US - Minnesota - Full Moon 122 - 09/07/06
Through the retro-scope
Anniversary Album of the Moonth
Candy Apple Grey
This is a piece in a series of 12 Luna Kafé desserts, presenting a dozen of records celebrating their 40th, 30th, 20th or 10th birthday this year 2006. I've chosen three out of each "class". Classics, milestones, favourites. You name it. Some among the global masses, others maybe in smaller circuits only. Maybe we could group them under the moniker "Pet Records" - to re-name one of the many 40-year-olds of 2006.
Hüsker Dü surely is (along with R.E.M. and Sonic Youth) one of the most important and influential band out of the US post punk era of the early 1980s. The Minneapolis three-piece fuelled their engine as early as 1979, and their stampede hardcore roar of punk-rock sure came as a welcome blast when speed and sound mostly had turned into more of a controlled kind of thing. Hüsker Dü didn't compromise - their wild debut, Land Speed Record (1981), was recorded live, and it spat out 17 songs in less than 30 minutes. The beast needed some taming, and the following year their first "regular" album (well, mini, or EP), Everything Falls Apart, came out. But the band moved on (not to mention all over the US indie club land), and after signing to hardcore label no.1, SST, they released the monumental double (!) album, Zen Arcade in 1984. From the start guitarist Bob Mould wrote most of the songs. But more and more he and drummer Grant Hart shared the song writing, singing lead vocals on their respective ones. Bassist Greg Norton did co-write a few songs (plus his early angry-piece "Let's Go Die"), but he seemed to be more on the 'quiet side'. Except his propelling bass drive. The energetic band was legendary live, with the two afore-mentioned gents giving everything, while the moustached Norton was more of a steady and controlled dude (and maybe the 'glue' to hold the pair of frantic together as a unit, or the guard to keep them apart?). With Zen Arcade being sort of a breakthrough, Hüsker Dü didn't put on the brakes. The following year they slammed a double with a smashing pair of albums; New Day Rising and Flip Your Wig, showing more and more pop elements mixed with rage and energy from beyond. Then Warner Brothers came by... Would the monster noise-pop turn totally mainstream?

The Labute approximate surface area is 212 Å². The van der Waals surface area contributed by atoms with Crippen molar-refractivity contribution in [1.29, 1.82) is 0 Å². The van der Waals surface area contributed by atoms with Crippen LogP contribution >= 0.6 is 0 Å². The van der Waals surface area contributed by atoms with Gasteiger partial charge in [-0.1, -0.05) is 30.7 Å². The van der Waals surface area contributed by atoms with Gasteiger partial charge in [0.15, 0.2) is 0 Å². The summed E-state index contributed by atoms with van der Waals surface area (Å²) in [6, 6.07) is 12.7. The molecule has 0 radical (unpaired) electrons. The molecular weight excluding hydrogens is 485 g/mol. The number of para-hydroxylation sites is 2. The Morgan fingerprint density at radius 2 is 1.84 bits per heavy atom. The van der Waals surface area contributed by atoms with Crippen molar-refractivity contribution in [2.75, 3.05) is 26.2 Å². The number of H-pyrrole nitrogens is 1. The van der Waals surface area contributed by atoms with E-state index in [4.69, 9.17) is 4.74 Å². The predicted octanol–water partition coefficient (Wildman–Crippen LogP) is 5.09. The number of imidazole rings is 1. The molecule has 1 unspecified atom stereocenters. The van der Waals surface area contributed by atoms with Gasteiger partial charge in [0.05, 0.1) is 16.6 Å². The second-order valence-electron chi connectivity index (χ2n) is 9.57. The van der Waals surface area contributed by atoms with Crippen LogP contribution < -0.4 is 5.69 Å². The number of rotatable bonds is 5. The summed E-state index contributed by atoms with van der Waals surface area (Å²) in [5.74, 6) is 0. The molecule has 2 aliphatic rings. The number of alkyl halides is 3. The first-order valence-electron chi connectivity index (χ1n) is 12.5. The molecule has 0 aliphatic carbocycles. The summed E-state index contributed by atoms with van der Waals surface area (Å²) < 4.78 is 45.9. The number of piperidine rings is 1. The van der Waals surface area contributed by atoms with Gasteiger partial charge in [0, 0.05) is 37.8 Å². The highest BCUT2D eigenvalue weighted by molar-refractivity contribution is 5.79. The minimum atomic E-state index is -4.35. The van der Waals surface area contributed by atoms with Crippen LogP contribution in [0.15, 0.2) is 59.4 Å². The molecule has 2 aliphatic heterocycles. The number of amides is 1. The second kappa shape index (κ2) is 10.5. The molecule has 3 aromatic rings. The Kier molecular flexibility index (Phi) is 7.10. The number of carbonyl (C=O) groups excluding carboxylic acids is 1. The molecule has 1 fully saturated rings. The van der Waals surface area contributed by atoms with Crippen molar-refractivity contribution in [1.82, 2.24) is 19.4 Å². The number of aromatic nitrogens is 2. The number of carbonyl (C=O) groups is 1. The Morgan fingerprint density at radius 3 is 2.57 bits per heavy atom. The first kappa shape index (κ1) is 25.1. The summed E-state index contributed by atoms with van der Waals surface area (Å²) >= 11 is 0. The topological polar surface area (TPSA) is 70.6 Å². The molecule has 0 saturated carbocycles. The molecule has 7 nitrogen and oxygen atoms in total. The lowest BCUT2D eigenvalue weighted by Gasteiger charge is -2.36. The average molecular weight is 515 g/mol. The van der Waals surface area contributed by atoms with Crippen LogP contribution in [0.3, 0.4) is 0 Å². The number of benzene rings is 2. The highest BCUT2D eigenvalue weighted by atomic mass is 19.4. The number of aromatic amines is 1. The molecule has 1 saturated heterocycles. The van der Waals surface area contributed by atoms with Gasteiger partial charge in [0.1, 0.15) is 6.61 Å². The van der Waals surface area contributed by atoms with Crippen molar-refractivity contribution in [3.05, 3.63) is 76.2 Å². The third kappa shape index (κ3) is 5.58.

Nope. When their major label debut Candy Apple Grey hit the streets in 1986 it was not a polished . Opener "Crystal" is the sound of exploding glass. Then one of Hart's most catchy songs ever, "Don't Want To Know If You Are Lonely", dives out of the speakers. What a punchy start! Candy Apple Grey (not sure if the WB bosses were all to happy about such title for a major debut...) holds 10 songs, and the trademark Hüsker Dü full power, foam at the mouth rock-roar is there from the very start. And there's pop inside the raging fury. Beauty and beast in one. A swan turning beautiful. Six Mould songs, four by Hart. Hart creating the more catchy ones (I've already mentioned "Don't Want To Know If...", "Sorry Somehow" is another example, "Dead Set On Destruction" a third), Mould making the sour-sad, touching songs that spike your skin, going for your veins. Like "Too Far Gone", or the painful suffer-tale "Hardly Getting Over It". I'm not saying that Mould didn't write catchy pop songs, 'cause he did (still does). Just check out "All This I've Done For You", or "Eiffel Tower High", which is a true classic.
Candy Apple Grey is quite short and intense, and it's a great listen 20 years after, even though the production is a bit on the treble side. But, that's Hüsker Dü in a nutshell. It's treble with a cause. And, well, I find the Hart-ballad "No Promise Have I Made" on (if not over) the edge, almost being tacky. That said Candy Apple Grey is recommended, but maybe not the place to start out with the Hüskies.
In 1987 Hüsker Dü put out another double album, Warehouse: Songs and Stories, but it turned out to become their swan-song. Tensions between Mould and Hart had risen over the years. Then, suddenly, just before the Warehouse tour their manager committed suicide. Meaning the end of the band? Not yet. The band toured all through the year, but broke up in early 1988. Still, we do remember...
Copyright © 2006 Håvard Oppøyen